Kansas City Mayor's Excuses for Crime Don't Add Up

It was pretty savvy of the Biden administration to bring dozens of state legislators and public officials to D.C. to take part in the latest public relations stunt from the White House Office of Gun Violence Prevention. The event garnered national media attention, but there was plenty of coverage from local press outlets as well; each reporting on what their own area lawmakers had to say and giving the gun controllers even more free media.


Kansas City, Missouri Mayor Quentin Lucas was one of those local officials on hand on Wednesday, and anti-gun activists had to be thrilled at the resulting report from the Kansas City Star, which laid the blame for Kansas City’s crime woes at the feet of Missouri’s Republican majority.

Kansas City Mayor Quinton Lucas met with White House officials on Wednesday over a proposed federal rule expanding background checks and other steps to control gun violence as the city approaches a record number of homicides in 2023.

The visit comes after Kansas City’s 177th homicide of the year over the weekend, just shy of the 2020 record of 182 killings. As city officials look for solutions to the violence, they have often been hamstrung by loose state gun laws enacted by the Republican-controlled General Assembly.

But in Washington, Lucas sees a potential new tool to keep guns away from those who already have a violent criminal record.

Federal law requires businesses selling guns to conduct background checks on buyers, but many guns sales online and at gun shows aren’t covered. The Bureau of Alcohol, Tobacco, Firearms and Explosives wants to expand the definition of business to cover more firearms dealers.

The agency estimates that as few as 24,500 to as many as 328,000 sellers nationwide could be affected by the rule.

“In Kansas City, we are constrained at the state and local level … we need to look to tools from our federal partners,” Lucas told The Star.


Not only did the Star point the finger at Republicans for murders in Kansas City, it managed to create a false narrative about gun sales and background checks. Businesses selling firearms have to put buyers through a background check no matter if that sale takes place at a gun show, online, or a brick-and-mortar retail location. What the ATF wants to do is expand the definition of who is “engaged in the business” of selling firearms to include almost every gun owner who engages in a private transfer; a move that’s meant to come as close to a “universal background check” mandate as possible without Congress enacting a new law.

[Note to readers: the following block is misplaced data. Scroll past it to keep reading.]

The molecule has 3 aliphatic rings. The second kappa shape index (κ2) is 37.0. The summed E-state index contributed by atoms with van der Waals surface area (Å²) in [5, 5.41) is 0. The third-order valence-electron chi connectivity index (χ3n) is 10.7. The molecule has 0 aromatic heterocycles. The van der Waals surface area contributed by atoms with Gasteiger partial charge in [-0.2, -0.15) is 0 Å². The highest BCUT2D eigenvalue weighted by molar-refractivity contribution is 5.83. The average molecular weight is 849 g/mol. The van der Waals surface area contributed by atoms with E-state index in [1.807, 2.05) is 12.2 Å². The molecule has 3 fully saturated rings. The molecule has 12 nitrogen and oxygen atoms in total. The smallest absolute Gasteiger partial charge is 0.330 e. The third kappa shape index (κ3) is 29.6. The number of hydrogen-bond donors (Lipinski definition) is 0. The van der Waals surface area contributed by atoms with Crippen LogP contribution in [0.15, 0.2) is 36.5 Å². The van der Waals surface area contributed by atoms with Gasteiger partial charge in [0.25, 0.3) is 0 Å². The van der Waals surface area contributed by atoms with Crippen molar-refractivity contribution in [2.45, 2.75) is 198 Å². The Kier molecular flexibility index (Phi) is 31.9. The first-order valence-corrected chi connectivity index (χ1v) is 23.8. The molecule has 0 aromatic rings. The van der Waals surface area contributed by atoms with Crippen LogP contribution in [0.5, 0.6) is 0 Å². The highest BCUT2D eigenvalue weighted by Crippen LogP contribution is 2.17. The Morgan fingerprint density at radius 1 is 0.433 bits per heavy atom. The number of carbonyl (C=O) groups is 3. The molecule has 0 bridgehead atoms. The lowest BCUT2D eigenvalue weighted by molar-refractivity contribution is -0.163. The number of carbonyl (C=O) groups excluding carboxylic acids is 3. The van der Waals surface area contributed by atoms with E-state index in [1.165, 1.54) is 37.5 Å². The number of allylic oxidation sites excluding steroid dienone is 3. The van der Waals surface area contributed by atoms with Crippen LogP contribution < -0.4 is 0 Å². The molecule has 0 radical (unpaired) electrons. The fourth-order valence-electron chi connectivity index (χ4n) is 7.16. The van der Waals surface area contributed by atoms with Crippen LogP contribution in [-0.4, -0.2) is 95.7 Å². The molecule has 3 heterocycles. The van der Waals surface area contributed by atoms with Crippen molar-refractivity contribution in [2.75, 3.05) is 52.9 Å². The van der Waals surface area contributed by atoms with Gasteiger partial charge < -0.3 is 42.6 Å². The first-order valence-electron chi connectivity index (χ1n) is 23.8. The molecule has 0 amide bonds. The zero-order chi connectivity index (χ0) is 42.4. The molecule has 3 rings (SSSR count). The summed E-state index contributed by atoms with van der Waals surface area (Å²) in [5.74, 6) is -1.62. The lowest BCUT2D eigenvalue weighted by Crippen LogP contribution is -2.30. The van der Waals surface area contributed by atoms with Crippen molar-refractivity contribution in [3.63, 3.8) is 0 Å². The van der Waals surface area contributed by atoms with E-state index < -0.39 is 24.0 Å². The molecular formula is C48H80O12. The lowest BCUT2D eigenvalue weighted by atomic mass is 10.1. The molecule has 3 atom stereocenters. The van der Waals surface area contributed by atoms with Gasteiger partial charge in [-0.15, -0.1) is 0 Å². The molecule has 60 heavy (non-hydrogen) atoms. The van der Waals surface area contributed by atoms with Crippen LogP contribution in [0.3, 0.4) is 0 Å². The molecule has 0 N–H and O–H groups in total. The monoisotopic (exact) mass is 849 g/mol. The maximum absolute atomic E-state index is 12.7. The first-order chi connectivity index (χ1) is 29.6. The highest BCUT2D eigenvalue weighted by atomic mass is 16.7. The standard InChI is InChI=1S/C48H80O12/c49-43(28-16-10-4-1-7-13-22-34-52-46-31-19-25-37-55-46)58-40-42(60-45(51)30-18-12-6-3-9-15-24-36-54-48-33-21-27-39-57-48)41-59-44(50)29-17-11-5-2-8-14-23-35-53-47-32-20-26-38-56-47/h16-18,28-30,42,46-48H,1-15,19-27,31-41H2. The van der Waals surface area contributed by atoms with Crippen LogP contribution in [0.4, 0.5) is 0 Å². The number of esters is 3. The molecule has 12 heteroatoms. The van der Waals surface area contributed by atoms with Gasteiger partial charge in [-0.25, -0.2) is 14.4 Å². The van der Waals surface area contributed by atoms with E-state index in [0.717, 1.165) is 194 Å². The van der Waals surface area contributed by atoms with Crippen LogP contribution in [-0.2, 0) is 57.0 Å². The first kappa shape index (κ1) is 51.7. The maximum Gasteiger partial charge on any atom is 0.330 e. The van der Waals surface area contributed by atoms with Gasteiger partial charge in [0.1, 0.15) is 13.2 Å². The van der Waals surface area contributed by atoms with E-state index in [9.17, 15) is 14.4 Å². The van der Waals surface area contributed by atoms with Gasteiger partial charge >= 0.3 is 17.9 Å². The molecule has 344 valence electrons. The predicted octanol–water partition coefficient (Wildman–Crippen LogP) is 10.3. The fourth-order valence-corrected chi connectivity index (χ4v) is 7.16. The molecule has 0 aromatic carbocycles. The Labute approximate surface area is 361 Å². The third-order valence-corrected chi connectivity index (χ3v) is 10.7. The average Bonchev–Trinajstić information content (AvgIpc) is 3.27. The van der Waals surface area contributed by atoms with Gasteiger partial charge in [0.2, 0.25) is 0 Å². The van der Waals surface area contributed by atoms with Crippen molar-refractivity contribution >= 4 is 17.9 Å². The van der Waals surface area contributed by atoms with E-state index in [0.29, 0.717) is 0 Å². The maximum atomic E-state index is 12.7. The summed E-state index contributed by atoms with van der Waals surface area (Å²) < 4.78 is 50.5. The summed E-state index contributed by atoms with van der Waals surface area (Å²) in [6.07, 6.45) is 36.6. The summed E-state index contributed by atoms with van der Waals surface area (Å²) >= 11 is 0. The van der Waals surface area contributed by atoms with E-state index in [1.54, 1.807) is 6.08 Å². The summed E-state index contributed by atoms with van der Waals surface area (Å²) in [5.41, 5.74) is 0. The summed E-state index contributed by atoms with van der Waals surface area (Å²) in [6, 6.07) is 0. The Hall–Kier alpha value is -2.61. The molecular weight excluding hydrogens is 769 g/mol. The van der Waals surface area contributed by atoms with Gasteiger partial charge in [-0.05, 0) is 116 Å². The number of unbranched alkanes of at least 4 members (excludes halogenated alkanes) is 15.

Criminals are still going to sell guns under the table, as well as acquire them through illicit means like straw purchases or theft, but according to Lucas this new rule could make a big difference in Kansas City, since he blames a lack of state-level gun laws for the growing violence under his watch.

There’s one big flaw in Lucas’s argument, though. If a lack of gun control laws is what’s fueling violence in Kansas City, Missouri, we should see evidence of that in the state’s other major metropolitan area, but that’s not the case. Homicides are up by about 4 percent in KC this year, but they’re down by almost 26 percent in St. Louis. That suggests that whatever is driving violent crime in Kansas City, it’s not the state’s gun laws.


According to crime analyst Jeff Asher, homicides are dropping in about 75 percent of the cities that he monitors, and 2023 could end up with one of the biggest one-year declines in the murder rate in the past 60 years. The outliers where crime is growing include cities with extensive gun control laws like Washington, D.C. (where murders have increased by 34 percent) as well as cities like Memphis (a 32 percent increase in homicides) that don’t have many gun control laws on the books. Conversely, some gun-controlled cities like Los Angeles are seeing decreases in homicides (down 16 percent compared to last year), but we’re also seeing declines in cities without many gun control laws like Atlanta (a 19 percent reduction) and Houston (down 22 percent).

Crime is ultimately a local, not a national phenomenon, and it’s typically concentrated in just a few square blocks and committed by a very small percentage of the population. I know it’s both easier and politically advantageous for Lucas to want to blame Republicans in Jefferson City for the increase in homicides in Kansas City, but if he’s serious about bringing those numbers down he should be looking closer to home instead of palling around with Joe Biden, Kamala Harris, and the gun control activists ensconced in the White House Office of Gun Violence Prevention.


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